This is not the elegant, professional way to start a review, but I’ve got to do it. The way that a zombie’s head explodes in Jim Jarmusch’s The Dead Don’t Die…boy, that’s something. Why, before now, have I never seen a zombie movie where the zombie’s dried-out corpse body spews purple dust blood? Just clouds of misting blood all over the frame. I love it.
Gaspar Noe is nothing if not an indulgent filmmaker. Visceral is a word often associated with his work. But he can go deeper, to the bone, when his work is at its most mature.
With Climax, Noe toes a line of maturity in filmmaking that can be difficult to parse. From one angle, his visual-forward approach to the film hearkens back to notions of a pure cinema. Aspects of colored flood lighting, minimal set dressing, deliberate camera work, and character movement take precedence over dialogue and plotting.
Men in Black: International is the rare reboot picture that makes me question whether any film in the franchise was any good to begin with. It looks and feels like the preceding trilogy. The setting is a comic book world populated by covert aliens, some of which are hunted by or hunting equally-covert agents of the law donning black shades and slick suits. The appearance of energy comes in the form of quippy Men in Black, distinct alien character designs, and shiny silver weaponry that shoot beams of colored lights.
Dark Phoenix, instead of soaring into theaters with a fiery majesty, landed to roost with an unceremonious whimper. Battered by poor reviews and poorer box office returns on its inaugural weekend, this final (unless The New Mutants ends up finally getting a release) Fox X-Men release is limping its way to the finish line.
With Black Mirror season five dropping on Netflix, the internet is adequately abuzz. Following the hit-or-miss experience of Bandersnatch, the new slate of Black Mirror episodes is understandably thin. With only three episodes to feast on, the binge-worthiness of season five is questionable.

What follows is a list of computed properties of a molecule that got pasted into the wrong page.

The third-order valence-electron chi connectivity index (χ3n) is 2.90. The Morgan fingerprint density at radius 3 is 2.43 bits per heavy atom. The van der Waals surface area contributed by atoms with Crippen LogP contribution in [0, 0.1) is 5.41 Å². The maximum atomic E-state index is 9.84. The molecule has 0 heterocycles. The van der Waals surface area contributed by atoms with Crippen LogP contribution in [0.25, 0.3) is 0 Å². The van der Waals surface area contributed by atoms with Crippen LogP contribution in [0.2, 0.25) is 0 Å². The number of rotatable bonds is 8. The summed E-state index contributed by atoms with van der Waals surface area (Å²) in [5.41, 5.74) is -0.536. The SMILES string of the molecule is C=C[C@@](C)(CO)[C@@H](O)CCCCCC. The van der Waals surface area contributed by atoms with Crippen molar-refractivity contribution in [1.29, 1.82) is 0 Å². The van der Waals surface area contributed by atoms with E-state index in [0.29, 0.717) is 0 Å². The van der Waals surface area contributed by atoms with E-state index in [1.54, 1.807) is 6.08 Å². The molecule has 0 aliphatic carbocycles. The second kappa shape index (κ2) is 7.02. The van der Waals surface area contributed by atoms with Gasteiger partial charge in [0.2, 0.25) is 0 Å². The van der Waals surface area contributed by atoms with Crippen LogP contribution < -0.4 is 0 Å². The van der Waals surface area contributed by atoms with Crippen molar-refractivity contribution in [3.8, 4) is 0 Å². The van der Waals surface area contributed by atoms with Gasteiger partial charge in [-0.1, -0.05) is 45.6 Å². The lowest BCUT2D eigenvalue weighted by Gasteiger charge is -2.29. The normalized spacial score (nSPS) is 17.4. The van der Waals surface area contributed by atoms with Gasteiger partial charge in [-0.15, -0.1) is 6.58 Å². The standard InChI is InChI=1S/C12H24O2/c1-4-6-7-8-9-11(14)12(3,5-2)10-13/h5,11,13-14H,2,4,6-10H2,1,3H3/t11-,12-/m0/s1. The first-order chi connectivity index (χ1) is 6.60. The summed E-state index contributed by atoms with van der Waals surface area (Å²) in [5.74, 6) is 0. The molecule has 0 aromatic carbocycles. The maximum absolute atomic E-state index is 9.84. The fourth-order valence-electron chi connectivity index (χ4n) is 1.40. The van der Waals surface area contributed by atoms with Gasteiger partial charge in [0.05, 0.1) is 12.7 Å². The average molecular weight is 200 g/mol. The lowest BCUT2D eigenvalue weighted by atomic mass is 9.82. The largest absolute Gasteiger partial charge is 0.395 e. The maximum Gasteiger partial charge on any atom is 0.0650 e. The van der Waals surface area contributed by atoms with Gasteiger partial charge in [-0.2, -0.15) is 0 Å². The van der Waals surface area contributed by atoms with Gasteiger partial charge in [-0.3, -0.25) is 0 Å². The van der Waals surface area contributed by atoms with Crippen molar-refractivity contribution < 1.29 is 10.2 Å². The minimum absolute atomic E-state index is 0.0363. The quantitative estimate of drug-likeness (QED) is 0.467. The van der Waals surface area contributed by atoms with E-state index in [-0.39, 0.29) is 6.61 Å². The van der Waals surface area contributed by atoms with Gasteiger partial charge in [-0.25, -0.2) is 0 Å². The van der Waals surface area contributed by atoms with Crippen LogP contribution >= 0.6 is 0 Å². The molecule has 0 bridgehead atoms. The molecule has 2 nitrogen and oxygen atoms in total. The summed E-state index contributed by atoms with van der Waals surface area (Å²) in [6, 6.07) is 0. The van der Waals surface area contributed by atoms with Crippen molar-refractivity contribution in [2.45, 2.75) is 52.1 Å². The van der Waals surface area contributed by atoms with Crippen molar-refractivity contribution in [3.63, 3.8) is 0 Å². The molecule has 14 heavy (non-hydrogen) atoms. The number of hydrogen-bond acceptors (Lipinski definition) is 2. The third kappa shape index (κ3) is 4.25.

But the real question is: how do these three episodes compare to the pantheon of Black Mirror episodes? Do they hold up as engaging, compelling mini-movies, or are they a disappointing lot?
Dexter Fletcher’s Rocketman flies in the face of other musical biopics. Not because it presents an entirely novel version of such a story, but because it presents the same-old cliched version and makes it a fantasy.
We hear the musician’s story straight from the horse’s mouth, as Elton Hercules John (Taron Egerton) struts into a group therapy session donning an ornate devil costume and heart-shaped glasses. He proceeds to tell his life story to the group. Through this framing, Rocketman sheds any preconceived notions that biopics have anything objective to say about their subjects. In the present, Elton can be an unreliable narrator. In the past, scenes from his life are laced with dreamy, musical bravado.
Say what you will of kaiju films, the best of them thrill and excite. They combine large-scale, city-devastating set pieces with the ground-level desperation of humanity to prevail in the face of armageddon.
The original Godzilla has in its cast of characters a dramatic blend of family dynamics, romantic interest, and political proliferation. The blend may appear shallow in terms of character depth, but it provides us with names and relationships that we want to see succeed.